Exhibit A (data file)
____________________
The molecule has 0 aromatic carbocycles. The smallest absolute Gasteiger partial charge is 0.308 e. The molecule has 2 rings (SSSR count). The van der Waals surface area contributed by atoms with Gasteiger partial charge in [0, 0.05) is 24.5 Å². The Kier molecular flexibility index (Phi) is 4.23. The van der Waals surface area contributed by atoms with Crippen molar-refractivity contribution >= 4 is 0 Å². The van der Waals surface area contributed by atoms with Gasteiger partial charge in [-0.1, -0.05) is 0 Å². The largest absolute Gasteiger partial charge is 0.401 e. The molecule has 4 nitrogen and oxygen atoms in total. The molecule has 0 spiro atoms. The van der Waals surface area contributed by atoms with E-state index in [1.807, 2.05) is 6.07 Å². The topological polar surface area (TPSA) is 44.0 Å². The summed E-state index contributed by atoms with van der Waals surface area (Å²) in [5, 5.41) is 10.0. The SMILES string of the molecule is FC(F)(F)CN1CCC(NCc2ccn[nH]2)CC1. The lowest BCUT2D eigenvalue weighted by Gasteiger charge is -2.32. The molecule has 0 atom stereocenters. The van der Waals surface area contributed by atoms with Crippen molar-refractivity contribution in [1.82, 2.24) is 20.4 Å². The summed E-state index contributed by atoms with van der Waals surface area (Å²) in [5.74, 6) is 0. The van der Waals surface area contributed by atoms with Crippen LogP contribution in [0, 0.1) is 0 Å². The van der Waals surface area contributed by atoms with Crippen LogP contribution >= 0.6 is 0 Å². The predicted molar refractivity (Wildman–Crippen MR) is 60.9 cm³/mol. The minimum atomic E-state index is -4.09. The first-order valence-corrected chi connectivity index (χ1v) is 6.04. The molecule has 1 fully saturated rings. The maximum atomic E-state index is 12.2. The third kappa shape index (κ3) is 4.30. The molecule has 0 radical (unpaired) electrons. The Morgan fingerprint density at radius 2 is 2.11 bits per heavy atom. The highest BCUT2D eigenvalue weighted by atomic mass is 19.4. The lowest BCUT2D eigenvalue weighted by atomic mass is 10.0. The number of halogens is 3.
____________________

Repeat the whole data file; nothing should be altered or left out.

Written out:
The molecule has 0 aromatic carbocycles. The smallest absolute Gasteiger partial charge is 0.308 e. The molecule has 2 rings (SSSR count). The van der Waals surface area contributed by atoms with Gasteiger partial charge in [0, 0.05) is 24.5 Å². The Kier molecular flexibility index (Phi) is 4.23. The van der Waals surface area contributed by atoms with Crippen molar-refractivity contribution >= 4 is 0 Å². The van der Waals surface area contributed by atoms with Gasteiger partial charge in [-0.1, -0.05) is 0 Å². The largest absolute Gasteiger partial charge is 0.401 e. The molecule has 4 nitrogen and oxygen atoms in total. The molecule has 0 spiro atoms. The van der Waals surface area contributed by atoms with E-state index in [1.807, 2.05) is 6.07 Å². The topological polar surface area (TPSA) is 44.0 Å². The summed E-state index contributed by atoms with van der Waals surface area (Å²) in [5, 5.41) is 10.0. The SMILES string of the molecule is FC(F)(F)CN1CCC(NCc2ccn[nH]2)CC1. The lowest BCUT2D eigenvalue weighted by Gasteiger charge is -2.32. The molecule has 0 atom stereocenters. The van der Waals surface area contributed by atoms with Crippen molar-refractivity contribution in [1.82, 2.24) is 20.4 Å². The summed E-state index contributed by atoms with van der Waals surface area (Å²) in [5.74, 6) is 0. The van der Waals surface area contributed by atoms with Crippen LogP contribution in [0, 0.1) is 0 Å². The van der Waals surface area contributed by atoms with Crippen LogP contribution >= 0.6 is 0 Å². The predicted molar refractivity (Wildman–Crippen MR) is 60.9 cm³/mol. The minimum atomic E-state index is -4.09. The first-order valence-corrected chi connectivity index (χ1v) is 6.04. The molecule has 1 fully saturated rings. The maximum atomic E-state index is 12.2. The third kappa shape index (κ3) is 4.30. The molecule has 0 radical (unpaired) electrons. The Morgan fingerprint density at radius 2 is 2.11 bits per heavy atom. The highest BCUT2D eigenvalue weighted by atomic mass is 19.4. The lowest BCUT2D eigenvalue weighted by atomic mass is 10.0. The number of halogens is 3.